Last week, the U.S. Census Bureau released the August advance retail sales report. Negative news headlines asserted the report was negative, but actual results came in mixed. Longer-term trends continue to show U.S. household spending is on the rise. What did the numbers show, why does it matter, and what should investors do with the information?
A month of spending in review
August retail sales were down from July, showing a 0.3% decline when adjusting for seasonal variation, holidays, and business days. This is what had the media so excited last week, and especially leading up to the Federal Reserve's latest meeting at which it decides whether to raise short-term interest rates (it took a pass this month).
The adjusted numbers showed spending decreasing from July. However, when using unadjusted numbers, sales were actually up from July by 1.8%. Year-over-year sales in August were up 1.9% on an adjusted basis, and 3% on an unadjusted basis.
The takeaway here is that news headlines are wrongly honing in on the sequential decline. Consumer spending is continuing to grow at a steady pace when you look at the longer-term trend. Using one month's worth of sales data is not reason to panic.
Digging into the numbers a little deeper, e-commerce remains the brightest spot of the report, with 11% growth through the first eight months of the year. This is on top of 14% annual growth in online shopping in each of the last five years. Other top-performing sectors this year are health and personal care stores, home improvement and garden stores, and restaurants.
Why the retail sales report matters
Monthly retail sales are an important metric for the health of the economy. The amount of money households spend each year generally makes up about two-thirds of the U.S. GDP.
Retail sales are specifically important because it shows the amount of extra money families are willing to part with to purchase non-essential items. A slow-and-steadily rising total retail sales figure indicates people have extra money to spend each month. Even though retail sales were slightly down or close to flat during August, the trend over the last year still shows growth and, therefore, an economy still in an uptrend.
Moving past economics, the report is also of interest to investors because it shows where families' extra spending is going. As already mentioned, several industries within the retail sector are posting handsome gains in 2016.
What investors need to know
Health and personal care stores, home improvement and garden stores, and restaurants are leading specific retail industries this year. However, specific industry growth leaders can quickly change. What's winning this year may not be the best performer next year. Rather than load up on specific parts of the retail space, it's important to look at the bigger picture.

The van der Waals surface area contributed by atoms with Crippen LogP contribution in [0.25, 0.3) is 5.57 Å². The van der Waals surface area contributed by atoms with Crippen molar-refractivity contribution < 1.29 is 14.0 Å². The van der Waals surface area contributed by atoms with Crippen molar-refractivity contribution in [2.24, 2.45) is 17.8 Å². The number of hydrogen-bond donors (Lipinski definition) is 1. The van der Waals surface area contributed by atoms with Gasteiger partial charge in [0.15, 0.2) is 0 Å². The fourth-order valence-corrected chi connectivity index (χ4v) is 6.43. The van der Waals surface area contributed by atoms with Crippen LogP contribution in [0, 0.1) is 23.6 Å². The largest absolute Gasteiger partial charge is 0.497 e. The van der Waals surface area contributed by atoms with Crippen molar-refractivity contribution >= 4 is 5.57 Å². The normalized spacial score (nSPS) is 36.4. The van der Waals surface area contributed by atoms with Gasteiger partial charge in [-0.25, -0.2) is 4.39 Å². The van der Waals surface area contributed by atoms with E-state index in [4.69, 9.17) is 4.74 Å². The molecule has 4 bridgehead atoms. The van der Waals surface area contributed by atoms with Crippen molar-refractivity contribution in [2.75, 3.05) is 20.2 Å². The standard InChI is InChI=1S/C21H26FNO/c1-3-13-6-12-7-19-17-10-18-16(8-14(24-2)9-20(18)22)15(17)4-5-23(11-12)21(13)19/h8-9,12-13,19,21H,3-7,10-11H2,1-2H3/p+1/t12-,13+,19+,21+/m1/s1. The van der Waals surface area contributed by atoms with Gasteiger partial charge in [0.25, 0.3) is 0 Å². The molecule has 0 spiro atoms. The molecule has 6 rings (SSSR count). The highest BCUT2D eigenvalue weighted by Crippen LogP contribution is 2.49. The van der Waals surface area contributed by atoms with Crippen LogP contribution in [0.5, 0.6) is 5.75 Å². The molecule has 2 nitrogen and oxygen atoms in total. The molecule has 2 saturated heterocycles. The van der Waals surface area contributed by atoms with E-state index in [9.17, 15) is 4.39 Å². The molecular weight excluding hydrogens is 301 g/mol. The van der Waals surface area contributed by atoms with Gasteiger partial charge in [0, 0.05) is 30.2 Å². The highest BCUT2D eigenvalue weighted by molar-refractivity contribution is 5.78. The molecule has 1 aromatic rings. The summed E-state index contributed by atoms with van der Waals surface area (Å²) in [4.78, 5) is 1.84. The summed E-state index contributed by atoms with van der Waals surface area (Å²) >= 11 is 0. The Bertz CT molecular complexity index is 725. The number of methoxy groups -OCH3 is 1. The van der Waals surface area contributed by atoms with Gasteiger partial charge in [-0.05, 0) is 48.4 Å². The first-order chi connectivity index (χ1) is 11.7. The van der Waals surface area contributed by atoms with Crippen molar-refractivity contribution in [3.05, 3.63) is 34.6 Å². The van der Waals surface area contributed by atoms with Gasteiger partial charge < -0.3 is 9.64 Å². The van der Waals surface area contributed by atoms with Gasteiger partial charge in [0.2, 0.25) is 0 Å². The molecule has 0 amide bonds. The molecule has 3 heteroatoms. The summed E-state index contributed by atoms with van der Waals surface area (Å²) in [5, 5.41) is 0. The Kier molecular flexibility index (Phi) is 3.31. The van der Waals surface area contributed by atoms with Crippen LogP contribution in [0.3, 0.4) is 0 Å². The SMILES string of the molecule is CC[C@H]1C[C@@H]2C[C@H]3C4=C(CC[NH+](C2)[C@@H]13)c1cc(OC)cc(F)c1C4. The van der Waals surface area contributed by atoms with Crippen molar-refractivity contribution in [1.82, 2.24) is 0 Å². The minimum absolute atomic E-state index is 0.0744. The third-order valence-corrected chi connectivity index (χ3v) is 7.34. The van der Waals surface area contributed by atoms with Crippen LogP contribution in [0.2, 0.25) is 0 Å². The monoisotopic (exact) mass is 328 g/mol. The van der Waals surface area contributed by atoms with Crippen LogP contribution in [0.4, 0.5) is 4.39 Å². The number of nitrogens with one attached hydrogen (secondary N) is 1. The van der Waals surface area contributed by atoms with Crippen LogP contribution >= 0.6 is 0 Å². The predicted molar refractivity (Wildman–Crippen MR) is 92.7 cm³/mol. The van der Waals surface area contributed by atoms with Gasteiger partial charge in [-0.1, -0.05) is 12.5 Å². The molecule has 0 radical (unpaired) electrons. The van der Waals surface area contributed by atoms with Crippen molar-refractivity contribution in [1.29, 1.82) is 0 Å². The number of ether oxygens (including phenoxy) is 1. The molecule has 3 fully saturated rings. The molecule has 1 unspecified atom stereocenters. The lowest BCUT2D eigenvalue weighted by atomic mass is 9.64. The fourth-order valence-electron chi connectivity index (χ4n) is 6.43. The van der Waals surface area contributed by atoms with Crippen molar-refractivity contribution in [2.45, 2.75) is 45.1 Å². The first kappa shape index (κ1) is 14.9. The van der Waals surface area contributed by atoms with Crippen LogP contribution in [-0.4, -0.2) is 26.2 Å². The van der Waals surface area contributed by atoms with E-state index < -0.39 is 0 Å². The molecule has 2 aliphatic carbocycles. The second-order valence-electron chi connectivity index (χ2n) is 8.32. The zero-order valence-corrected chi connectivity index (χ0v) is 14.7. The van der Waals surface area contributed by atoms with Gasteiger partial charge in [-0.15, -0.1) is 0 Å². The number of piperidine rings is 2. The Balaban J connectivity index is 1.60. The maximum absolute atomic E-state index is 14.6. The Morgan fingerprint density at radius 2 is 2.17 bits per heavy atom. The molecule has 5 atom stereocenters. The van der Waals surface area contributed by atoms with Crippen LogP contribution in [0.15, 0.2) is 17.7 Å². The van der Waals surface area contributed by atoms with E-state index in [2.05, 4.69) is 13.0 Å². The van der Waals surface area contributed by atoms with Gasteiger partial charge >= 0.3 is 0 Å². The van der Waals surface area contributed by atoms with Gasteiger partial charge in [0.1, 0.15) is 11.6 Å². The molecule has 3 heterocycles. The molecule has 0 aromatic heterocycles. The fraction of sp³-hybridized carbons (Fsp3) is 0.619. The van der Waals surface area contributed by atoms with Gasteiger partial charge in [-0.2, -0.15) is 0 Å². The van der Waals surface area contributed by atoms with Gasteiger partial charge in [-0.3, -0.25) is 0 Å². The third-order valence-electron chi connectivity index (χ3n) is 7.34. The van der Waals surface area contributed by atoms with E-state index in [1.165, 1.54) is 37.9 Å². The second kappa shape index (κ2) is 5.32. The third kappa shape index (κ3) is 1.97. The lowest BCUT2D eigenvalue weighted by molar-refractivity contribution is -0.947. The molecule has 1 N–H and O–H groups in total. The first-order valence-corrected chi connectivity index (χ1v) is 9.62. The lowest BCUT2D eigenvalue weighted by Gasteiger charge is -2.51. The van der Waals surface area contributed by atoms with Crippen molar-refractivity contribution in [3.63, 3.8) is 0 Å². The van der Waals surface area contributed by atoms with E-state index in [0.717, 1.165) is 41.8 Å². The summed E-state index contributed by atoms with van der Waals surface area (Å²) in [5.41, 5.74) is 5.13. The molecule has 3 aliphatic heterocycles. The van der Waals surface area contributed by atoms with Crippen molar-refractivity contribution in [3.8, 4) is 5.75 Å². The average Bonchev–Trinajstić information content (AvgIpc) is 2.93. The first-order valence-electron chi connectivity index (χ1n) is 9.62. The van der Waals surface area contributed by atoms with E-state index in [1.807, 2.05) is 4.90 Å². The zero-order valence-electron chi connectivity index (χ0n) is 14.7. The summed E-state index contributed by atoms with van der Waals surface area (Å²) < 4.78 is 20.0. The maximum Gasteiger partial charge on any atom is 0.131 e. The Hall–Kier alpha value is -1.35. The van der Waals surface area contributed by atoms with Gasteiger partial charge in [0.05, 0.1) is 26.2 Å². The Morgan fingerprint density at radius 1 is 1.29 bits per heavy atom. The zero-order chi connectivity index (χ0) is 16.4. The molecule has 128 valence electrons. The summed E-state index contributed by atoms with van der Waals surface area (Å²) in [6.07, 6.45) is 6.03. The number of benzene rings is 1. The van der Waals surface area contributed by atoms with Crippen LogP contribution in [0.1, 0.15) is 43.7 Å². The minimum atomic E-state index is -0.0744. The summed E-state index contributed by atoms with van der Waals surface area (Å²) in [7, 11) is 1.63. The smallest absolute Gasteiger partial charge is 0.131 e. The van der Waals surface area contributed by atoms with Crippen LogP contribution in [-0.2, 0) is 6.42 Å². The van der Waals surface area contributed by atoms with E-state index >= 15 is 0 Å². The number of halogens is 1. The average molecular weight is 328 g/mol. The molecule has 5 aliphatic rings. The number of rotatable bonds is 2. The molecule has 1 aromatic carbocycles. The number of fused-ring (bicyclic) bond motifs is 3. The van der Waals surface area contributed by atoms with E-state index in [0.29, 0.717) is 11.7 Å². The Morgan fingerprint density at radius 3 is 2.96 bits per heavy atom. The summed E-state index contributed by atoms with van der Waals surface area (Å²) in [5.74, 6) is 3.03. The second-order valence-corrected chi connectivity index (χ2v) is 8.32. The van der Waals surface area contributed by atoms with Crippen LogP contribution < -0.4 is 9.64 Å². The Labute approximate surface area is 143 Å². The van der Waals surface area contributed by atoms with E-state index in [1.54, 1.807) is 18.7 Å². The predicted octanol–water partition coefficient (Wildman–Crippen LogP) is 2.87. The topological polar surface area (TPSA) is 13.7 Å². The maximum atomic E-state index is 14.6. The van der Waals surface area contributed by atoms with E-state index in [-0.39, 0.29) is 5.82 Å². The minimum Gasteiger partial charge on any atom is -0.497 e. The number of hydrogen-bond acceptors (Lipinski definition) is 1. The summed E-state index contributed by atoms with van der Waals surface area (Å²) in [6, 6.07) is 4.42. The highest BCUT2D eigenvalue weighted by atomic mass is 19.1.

One long-term theme is the advance of e-commerce. Shopping online isn't new, and it's showing no signs of slowing down -- it's on track to post another year of double-digit gains.
This benefits Amazon (NASDAQ:AMZN) in particular, but other traditional retailers are picking up on the trend as well. Target (NYSE:TGT) has been growing online sales by about 30% over the last few years, and Wal-Mart (NYSE:WMT) made news recently with its purchase of Jet.com in an effort to revitalize online sales growth.
One standout winner so far in 2016 has been Dick's Sporting Goods (NYSE:DKS). While a traditional brick-and-mortar retailer, the company has done a good job of pushing the online store as well. The company has provided a roadmap for success for other old-guard merchandisers.
Digital sales growth at Dick's has been running in the low teens for the last few years. Paired with expanding the number of physical locations, the company outlasted major competitor Sports Authority when it filed for bankruptcy early in the year. On the year, total sales are up 7.1%, and the stock is up 74%.
While some negativity surrounded the August retail sales report thanks to a small month-over-month decline, it isn't time to get anxious. The report typically comes in mixed month to month, so longer-term trends need to be the area of investor focus. That longer-term trend has come through clear: Digital sales continue to expand and should be a priority for investors in retail businesses going forward.
Nicholas Rossolillo owns shares of Target. The Motley Fool owns shares of and recommends Amazon.com. Try any of our Foolish newsletter services free for 30 days. We Fools may not all hold the same opinions, but we all believe that considering a diverse range of insights makes us better investors. The Motley Fool has a disclosure policy.